Leading up to SportsCentre's Year In Review on Christmas Eve, TSN and TSN.ca look back at each of the Top 10 stories of 2012. And TSN's reporters and analysts who covered the events as they happened offer their personal reflections on the stories.
Today, TSN soccer analyst Jason deVos recaps Canada's impressive run in women's soccer at the 2012 Olympic Summer Games - headlined by Christine Sinclair.
On Aug. 6, Canada's Olympic women's soccer team lost a heartbreaking semifinal to the United States by a score of 4-3. The United States would go on to beat Japan for the gold medal a few days later, while Canada would come home with the bronze thanks to a timely goal from the diminutive Diana Matheson, that gave Canada a 1-0 victory over France.
While the bronze medal victory was front-page news across the country, it was that stunning semifinal loss to the U.S. that caught the attention of the world.
Three times Canada was in the lead, only to be pegged back by the No. 1 team in women's soccer. A controversial call – a six-second delay of game violation on Canadian goalkeeper Erin McLeod - made by Norwegian referee Christina Pedersen led to the United States scoring the third equalizer from the penalty spot. The U.S. went on to score the winning goal in the final seconds of extra time, putting an end to a gutsy performance from the Canadians.
The game had everything a soccer fan could ask for and led some pundits to suggest it was one of the best games ever played.
While that suggestion is certainly open for debate, there can be no debate about the performance of Canada's captain Christine Sinclair. It was the best individual performance by a Canadian soccer player – male or female – of all time.
The fact that Sinclair scored all three goals for Canada against the United States is not really a surprise. She has, after all, made a habit of scoring goals for her country during her career – 143 in total, 23 in 2012 alone.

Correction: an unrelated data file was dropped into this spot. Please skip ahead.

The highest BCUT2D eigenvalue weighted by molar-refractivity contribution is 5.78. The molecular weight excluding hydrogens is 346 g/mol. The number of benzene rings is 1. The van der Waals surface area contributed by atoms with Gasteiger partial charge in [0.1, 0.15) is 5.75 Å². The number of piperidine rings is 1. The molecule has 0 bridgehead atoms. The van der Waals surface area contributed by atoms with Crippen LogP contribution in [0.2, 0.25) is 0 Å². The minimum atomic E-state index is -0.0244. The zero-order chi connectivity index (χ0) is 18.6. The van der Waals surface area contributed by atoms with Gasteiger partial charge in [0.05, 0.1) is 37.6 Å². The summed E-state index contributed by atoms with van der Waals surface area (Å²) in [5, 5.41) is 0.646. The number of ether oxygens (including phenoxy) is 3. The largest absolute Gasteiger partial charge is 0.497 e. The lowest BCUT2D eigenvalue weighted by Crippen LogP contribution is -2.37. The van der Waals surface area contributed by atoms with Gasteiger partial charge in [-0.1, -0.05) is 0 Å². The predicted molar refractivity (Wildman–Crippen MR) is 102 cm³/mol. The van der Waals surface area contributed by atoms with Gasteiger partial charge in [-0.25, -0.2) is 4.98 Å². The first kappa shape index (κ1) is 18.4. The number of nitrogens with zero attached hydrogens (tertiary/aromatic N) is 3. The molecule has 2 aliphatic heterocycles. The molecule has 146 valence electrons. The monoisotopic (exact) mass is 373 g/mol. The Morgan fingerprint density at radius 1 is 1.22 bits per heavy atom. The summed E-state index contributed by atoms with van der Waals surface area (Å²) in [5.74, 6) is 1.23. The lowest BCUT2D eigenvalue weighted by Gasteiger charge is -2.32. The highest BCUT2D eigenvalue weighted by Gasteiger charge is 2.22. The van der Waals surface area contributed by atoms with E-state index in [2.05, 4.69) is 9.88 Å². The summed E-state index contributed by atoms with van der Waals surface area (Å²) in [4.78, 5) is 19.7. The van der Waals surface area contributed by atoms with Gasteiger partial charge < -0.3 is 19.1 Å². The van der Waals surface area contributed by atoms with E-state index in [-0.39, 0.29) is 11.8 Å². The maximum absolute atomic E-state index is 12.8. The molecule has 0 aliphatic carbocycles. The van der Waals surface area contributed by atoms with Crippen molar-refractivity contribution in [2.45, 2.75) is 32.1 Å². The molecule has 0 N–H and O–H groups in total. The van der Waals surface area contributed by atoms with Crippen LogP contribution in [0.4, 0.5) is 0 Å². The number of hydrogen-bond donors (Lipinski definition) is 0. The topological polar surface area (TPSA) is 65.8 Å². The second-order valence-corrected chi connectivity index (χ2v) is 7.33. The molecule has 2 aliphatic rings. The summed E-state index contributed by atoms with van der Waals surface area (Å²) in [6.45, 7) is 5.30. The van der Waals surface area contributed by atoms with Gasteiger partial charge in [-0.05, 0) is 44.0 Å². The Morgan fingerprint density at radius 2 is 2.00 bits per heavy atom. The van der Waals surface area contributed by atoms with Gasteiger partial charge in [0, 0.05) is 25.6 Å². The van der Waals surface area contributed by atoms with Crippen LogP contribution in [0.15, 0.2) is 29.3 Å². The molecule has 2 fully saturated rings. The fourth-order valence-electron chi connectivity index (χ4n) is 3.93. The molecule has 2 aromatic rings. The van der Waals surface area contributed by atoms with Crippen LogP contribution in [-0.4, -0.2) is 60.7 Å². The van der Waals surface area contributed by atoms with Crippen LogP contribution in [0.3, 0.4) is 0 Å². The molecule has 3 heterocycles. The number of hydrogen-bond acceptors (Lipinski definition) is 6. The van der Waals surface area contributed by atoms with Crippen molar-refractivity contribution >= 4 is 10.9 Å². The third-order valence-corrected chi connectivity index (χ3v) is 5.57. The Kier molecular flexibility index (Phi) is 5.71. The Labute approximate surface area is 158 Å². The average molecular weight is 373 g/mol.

And Canada's rivalry with the United States is about as one-sided as a rivalry can get. Canada has only managed to win three of their 52 games and hasn't triumphed over the U.S. since 2001. But at the Olympics, on the hallowed turf of Old Trafford where Manchester United calls home, the Americans got the scare of their lives from Sinclair.
What was impressive was just how clinical Sinclair was against the Americans.
Her first goal was the very definition of composure. She picked up a clever layoff from Melissa Tancredi, sidestepped a challenge in the penalty box before side-footing the ball into the bottom left corner and beyond the reach of American goalkeeper Hope Solo.
Her second and third goals were a lesson in movement and precision. Both headed goals, accurately placed just inside the left post. Sinclair's ability to break free from the defender on both occasions was textbook attacking play; a drop of the shoulder and a quick movement in the opposite direction was enough to grant her enough space to have a free header, which she duly dispatched into the back of the net.
The legacy of that semifinal loss, coupled with Canada's bronze medal victory, is a significant one.
Despite the outcome of the game against the United States, the story of the 2012 Olympic Games was Canada's women's soccer team. Christine Sinclair carried the Canadian flag in the closing ceremonies and along with her teammates, did more to raise the profile of Canadian women's soccer than anyone could have imagined.
Friends of mine – died-in-the-wool hockey fans – called to tell me about their experiences watching the team throughout the tournament.
"We were jumping around the living room like we did when Sidney Crosby scored the winning goal in 2010!"
"I can't believe we got robbed like that! But man, that Sinclair is one helluva player!"
From diehard soccer fanatics to casual sports viewers who only watch the Olympics every four years - everyone knows about Christine Sinclair and the Canadian women's soccer team.
With Canada hosting the FIFA Women's World Cup in 2015, now is the perfect time to capitalize on this awareness to help grow the sport in Canada. Sinclair and her teammates can, and should, be household names when the first game kicks off in 2015 and the onus is on the CSA and the Canadian media to make this a reality.
Sinclair is a once-in-a-lifetime talent. There's no one in Canada who even comes close to her level of ability, and very few in the world that can be mentioned in the same sentence. Playing in a World Cup on home soil in 2015 will be the crown jewel in a career that will see Sinclair remembered as the best Canadian player of all-time.